The Genius of Marie Kondo’s KonMari Method
Was anyone else skeptical of Marie Kondo’s take on tidying up? I was, but her new Netflix series “Tidying Up” piqued my interest. So, I checked out Marie Kondo’s audiobook, “The Life-Changing Magic of Tidying Up,” on Libby. By the time the introduction was over, I found myself folding laundry Marie Kondo style into little rectangles that stand up on their own. I don’t know what came over me, but the satisfaction of all my clothes lined up in neat, straight rows compelled me to KonMari the rest of my house.
The Genius of Marie Kondo’s KonMari Method
The KonMari Method is different from other organizing methods. It’s particularly clever for the following reasons:
You can see everything and store more in less space. In “The Life-Changing Magic of Tidying Up,” Marie Kondo stresses vertical storage, which is so smart and simple, I can’t believe I’ve been storing my clothes and everything else horizontally and in piles. By folding shirts so they stand on end and line up neatly like Madeline and her classmates, you can see everything you have, making it quicker and easier to deicide what to wear in the morning. Marie Kondo applies this principle to all parts of the KonMari method, and it saves space.
In order to see everything and have easy access to it, Marie Kondo suggests using small cardboard boxes without lids to organize your things. Again, so simple and so effective. I was surprised at how well all of our things fit neatly into old boxes we had lying around the house.
By organizing by category (clothes, books, paper, Komono, and sentimental items), you get rid of more stuff and become more organized than you would if you do it room by room. You probably have similar items spread throughout your home. We did. When you declutter and organize by category, you see exactly how many pencils you have, or knitting needles or towels. When you reorganize by putting similar items together, everything is easier to find, and you realize that you don’t need everything you have.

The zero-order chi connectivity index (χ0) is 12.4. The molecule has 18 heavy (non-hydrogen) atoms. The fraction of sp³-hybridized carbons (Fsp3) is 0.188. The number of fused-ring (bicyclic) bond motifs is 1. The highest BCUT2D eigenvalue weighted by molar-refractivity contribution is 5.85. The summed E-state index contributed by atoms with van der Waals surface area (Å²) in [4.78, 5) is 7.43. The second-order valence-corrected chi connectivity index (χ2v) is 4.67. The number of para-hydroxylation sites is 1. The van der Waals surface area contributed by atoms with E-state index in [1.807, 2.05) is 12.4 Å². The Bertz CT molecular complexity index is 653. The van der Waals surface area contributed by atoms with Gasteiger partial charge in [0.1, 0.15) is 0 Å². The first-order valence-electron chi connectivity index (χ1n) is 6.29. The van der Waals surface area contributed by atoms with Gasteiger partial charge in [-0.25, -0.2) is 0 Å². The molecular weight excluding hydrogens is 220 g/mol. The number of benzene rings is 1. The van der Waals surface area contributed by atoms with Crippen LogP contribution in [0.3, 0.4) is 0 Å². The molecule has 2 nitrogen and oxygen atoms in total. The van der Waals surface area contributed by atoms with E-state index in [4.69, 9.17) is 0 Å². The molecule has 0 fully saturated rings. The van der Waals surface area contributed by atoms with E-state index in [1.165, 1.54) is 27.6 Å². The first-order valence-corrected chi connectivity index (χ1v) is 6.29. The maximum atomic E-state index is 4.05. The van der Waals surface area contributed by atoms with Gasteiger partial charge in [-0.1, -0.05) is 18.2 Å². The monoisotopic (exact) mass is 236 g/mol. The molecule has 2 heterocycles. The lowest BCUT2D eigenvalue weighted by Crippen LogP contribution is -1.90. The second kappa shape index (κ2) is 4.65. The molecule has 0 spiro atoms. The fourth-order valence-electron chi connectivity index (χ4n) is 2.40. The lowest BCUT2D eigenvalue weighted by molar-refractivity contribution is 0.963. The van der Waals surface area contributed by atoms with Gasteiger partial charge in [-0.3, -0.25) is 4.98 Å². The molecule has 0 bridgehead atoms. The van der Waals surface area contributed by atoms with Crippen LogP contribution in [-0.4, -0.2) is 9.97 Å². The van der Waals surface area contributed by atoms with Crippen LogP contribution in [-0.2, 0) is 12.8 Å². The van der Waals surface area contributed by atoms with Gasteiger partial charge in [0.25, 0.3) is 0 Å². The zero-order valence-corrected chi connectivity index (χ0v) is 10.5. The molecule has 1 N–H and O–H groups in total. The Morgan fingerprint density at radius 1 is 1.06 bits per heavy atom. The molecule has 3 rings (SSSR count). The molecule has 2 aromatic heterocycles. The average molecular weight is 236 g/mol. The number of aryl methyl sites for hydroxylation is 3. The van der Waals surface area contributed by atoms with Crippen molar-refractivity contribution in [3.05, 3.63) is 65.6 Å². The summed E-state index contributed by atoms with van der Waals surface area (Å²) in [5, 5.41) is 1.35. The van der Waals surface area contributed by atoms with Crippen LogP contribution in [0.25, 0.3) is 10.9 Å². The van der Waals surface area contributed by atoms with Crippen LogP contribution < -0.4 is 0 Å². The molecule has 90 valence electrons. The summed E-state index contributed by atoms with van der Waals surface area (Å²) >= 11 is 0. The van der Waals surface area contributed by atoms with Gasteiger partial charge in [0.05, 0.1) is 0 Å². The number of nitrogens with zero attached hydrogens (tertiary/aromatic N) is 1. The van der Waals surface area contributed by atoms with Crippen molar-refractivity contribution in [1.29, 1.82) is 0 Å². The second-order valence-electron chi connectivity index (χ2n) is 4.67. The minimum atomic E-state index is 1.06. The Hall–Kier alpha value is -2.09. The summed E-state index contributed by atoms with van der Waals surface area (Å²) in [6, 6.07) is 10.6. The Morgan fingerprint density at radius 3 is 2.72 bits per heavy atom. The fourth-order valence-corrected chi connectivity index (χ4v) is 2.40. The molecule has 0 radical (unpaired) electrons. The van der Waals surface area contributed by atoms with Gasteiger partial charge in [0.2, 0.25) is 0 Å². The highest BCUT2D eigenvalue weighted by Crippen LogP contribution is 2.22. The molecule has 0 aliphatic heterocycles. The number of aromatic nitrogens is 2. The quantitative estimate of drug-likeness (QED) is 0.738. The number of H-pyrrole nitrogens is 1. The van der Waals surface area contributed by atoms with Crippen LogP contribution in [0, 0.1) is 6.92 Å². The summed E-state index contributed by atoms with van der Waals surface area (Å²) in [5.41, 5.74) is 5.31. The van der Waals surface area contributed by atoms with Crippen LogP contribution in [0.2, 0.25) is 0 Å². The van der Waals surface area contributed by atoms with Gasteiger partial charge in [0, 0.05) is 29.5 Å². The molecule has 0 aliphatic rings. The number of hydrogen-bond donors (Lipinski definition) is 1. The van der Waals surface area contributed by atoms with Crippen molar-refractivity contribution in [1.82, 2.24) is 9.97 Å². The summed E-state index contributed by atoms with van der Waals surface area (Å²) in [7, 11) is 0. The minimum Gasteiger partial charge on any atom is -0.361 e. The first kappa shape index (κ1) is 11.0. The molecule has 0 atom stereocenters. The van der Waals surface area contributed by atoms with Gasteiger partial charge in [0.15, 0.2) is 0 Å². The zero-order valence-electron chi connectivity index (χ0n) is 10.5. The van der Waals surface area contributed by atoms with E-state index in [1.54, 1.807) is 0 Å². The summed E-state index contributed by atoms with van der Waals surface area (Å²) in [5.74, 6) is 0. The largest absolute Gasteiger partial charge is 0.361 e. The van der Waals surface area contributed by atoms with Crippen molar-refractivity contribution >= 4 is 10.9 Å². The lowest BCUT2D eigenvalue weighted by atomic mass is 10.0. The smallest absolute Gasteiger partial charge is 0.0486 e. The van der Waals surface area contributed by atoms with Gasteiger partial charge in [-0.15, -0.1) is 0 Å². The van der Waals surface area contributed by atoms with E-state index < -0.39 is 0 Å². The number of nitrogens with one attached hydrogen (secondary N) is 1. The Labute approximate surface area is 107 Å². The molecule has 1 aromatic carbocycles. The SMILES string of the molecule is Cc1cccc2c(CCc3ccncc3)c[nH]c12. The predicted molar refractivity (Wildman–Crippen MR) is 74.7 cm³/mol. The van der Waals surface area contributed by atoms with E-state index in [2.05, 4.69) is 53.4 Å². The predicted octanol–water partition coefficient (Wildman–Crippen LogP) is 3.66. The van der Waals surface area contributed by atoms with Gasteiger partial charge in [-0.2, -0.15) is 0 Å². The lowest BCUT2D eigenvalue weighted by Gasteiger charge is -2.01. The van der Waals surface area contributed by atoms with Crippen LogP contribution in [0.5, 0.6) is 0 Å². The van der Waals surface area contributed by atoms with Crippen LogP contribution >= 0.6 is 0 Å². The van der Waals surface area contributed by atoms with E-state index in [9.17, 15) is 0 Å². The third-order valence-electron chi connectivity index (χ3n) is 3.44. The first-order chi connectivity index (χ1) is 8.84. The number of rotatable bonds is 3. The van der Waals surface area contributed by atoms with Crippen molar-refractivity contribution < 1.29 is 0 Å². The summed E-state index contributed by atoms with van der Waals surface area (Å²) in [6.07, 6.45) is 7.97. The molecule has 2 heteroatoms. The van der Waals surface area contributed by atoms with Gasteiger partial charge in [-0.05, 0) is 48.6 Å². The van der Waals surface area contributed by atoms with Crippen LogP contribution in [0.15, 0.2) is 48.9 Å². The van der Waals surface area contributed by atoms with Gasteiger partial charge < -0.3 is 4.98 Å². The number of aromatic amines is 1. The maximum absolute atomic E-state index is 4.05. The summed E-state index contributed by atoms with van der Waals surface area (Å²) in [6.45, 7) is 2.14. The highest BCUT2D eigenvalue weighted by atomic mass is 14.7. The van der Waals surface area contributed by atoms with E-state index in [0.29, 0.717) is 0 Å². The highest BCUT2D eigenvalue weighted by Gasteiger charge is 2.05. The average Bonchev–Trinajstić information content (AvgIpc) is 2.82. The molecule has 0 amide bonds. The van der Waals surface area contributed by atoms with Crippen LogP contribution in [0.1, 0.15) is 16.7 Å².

Marie Kondo makes the choice between what to keep and what to get rid of simple. Asking whether an item “sparks joy” is an easier question than whether you may or may not need something sometime in the future. Either the item makes you happy or it doesn’t. Simple. Of course, in practice, sometimes you do have to keep things that don’t spark joy (feminine hygiene products come to mind), so the first question really should be “Do I honestly needthis in the truest sense of the word ‘need’?” If the answer is no, then you can ask if it sparks joy.
Yes, the KonMari Method is Life-Changing
The KonMari method is not for everyone, and if you’re like my brother-in-law who said, “What brings me joy is not doing that,” great. I envy you! But if you feel like I felt, that you spend more time picking up your house than enjoying it, tidy up. I’ve noticed 5 distinct benefits of the KonMari method:
Cleaning is quicker. No, wait. Everything is quicker. No more pulling out the panini press to get to the toaster, balancing precarious towers of leftover containers, pulling all the towels out of the linen closet to find a washcloth, or having to clear off counters before I can scrub them.